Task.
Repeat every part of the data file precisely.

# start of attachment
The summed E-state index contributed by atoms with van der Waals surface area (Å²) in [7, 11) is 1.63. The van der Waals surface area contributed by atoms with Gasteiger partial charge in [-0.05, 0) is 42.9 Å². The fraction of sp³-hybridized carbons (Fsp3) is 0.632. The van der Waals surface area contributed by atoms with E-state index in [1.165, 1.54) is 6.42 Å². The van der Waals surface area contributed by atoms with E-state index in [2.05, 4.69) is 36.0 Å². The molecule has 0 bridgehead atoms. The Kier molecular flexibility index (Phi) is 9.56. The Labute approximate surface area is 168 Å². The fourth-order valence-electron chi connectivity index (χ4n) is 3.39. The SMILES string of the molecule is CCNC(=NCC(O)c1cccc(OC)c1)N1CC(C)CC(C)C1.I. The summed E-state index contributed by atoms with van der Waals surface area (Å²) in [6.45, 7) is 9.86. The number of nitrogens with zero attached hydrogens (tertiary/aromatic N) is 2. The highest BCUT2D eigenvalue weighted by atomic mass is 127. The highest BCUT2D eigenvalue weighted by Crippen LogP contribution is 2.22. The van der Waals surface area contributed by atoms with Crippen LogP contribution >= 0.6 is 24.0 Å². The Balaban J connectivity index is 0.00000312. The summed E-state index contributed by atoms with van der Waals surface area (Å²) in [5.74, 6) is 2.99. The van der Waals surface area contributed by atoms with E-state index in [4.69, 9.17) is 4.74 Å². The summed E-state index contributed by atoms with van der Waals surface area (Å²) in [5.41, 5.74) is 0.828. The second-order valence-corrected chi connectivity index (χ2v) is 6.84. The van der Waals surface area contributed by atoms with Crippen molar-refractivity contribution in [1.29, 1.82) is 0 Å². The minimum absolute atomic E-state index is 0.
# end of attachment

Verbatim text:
The summed E-state index contributed by atoms with van der Waals surface area (Å²) in [7, 11) is 1.63. The van der Waals surface area contributed by atoms with Gasteiger partial charge in [-0.05, 0) is 42.9 Å². The fraction of sp³-hybridized carbons (Fsp3) is 0.632. The van der Waals surface area contributed by atoms with E-state index in [1.165, 1.54) is 6.42 Å². The van der Waals surface area contributed by atoms with E-state index in [2.05, 4.69) is 36.0 Å². The molecule has 0 bridgehead atoms. The Kier molecular flexibility index (Phi) is 9.56. The Labute approximate surface area is 168 Å². The fourth-order valence-electron chi connectivity index (χ4n) is 3.39. The SMILES string of the molecule is CCNC(=NCC(O)c1cccc(OC)c1)N1CC(C)CC(C)C1.I. The summed E-state index contributed by atoms with van der Waals surface area (Å²) in [6.45, 7) is 9.86. The number of nitrogens with zero attached hydrogens (tertiary/aromatic N) is 2. The highest BCUT2D eigenvalue weighted by atomic mass is 127. The highest BCUT2D eigenvalue weighted by Crippen LogP contribution is 2.22. The van der Waals surface area contributed by atoms with Crippen LogP contribution >= 0.6 is 24.0 Å². The Balaban J connectivity index is 0.00000312. The summed E-state index contributed by atoms with van der Waals surface area (Å²) in [5.74, 6) is 2.99. The van der Waals surface area contributed by atoms with E-state index in [4.69, 9.17) is 4.74 Å². The summed E-state index contributed by atoms with van der Waals surface area (Å²) in [5.41, 5.74) is 0.828. The second-order valence-corrected chi connectivity index (χ2v) is 6.84. The van der Waals surface area contributed by atoms with Crippen molar-refractivity contribution in [1.29, 1.82) is 0 Å². The minimum absolute atomic E-state index is 0.